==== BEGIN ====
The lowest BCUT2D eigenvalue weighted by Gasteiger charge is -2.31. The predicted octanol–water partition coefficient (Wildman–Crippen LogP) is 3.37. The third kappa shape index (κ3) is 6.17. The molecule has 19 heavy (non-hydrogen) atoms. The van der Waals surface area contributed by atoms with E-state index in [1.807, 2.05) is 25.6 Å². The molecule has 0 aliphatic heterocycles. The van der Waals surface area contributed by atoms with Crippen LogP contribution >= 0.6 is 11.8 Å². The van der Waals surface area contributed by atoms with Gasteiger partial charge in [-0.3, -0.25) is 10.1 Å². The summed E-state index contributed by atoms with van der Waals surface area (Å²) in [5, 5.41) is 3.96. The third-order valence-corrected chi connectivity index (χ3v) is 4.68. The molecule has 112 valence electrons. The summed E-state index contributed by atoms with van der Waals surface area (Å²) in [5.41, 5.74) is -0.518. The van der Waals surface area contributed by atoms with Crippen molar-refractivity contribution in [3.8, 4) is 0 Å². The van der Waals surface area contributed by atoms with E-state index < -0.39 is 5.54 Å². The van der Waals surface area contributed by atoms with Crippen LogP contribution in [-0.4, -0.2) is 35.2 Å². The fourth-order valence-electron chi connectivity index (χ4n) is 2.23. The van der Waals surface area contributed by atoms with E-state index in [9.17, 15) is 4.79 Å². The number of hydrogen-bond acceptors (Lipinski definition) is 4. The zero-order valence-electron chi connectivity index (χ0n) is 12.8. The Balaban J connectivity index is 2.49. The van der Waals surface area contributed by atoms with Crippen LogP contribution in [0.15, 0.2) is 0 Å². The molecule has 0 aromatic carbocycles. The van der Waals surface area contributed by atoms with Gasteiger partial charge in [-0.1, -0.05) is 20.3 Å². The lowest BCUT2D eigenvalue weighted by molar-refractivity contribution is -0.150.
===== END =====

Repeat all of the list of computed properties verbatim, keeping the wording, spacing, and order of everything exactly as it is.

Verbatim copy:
The lowest BCUT2D eigenvalue weighted by Gasteiger charge is -2.31. The predicted octanol–water partition coefficient (Wildman–Crippen LogP) is 3.37. The third kappa shape index (κ3) is 6.17. The molecule has 19 heavy (non-hydrogen) atoms. The van der Waals surface area contributed by atoms with E-state index in [1.807, 2.05) is 25.6 Å². The molecule has 0 aliphatic heterocycles. The van der Waals surface area contributed by atoms with Crippen LogP contribution >= 0.6 is 11.8 Å². The van der Waals surface area contributed by atoms with Gasteiger partial charge in [-0.3, -0.25) is 10.1 Å². The summed E-state index contributed by atoms with van der Waals surface area (Å²) in [5, 5.41) is 3.96. The third-order valence-corrected chi connectivity index (χ3v) is 4.68. The molecule has 112 valence electrons. The summed E-state index contributed by atoms with van der Waals surface area (Å²) in [5.41, 5.74) is -0.518. The van der Waals surface area contributed by atoms with Crippen molar-refractivity contribution in [3.8, 4) is 0 Å². The van der Waals surface area contributed by atoms with E-state index < -0.39 is 5.54 Å². The van der Waals surface area contributed by atoms with Crippen LogP contribution in [-0.4, -0.2) is 35.2 Å². The fourth-order valence-electron chi connectivity index (χ4n) is 2.23. The van der Waals surface area contributed by atoms with E-state index in [9.17, 15) is 4.79 Å². The number of hydrogen-bond acceptors (Lipinski definition) is 4. The zero-order valence-electron chi connectivity index (χ0n) is 12.8. The Balaban J connectivity index is 2.49. The van der Waals surface area contributed by atoms with Crippen LogP contribution in [0.15, 0.2) is 0 Å². The molecule has 0 aromatic carbocycles. The van der Waals surface area contributed by atoms with Gasteiger partial charge in [-0.1, -0.05) is 20.3 Å². The lowest BCUT2D eigenvalue weighted by molar-refractivity contribution is -0.150.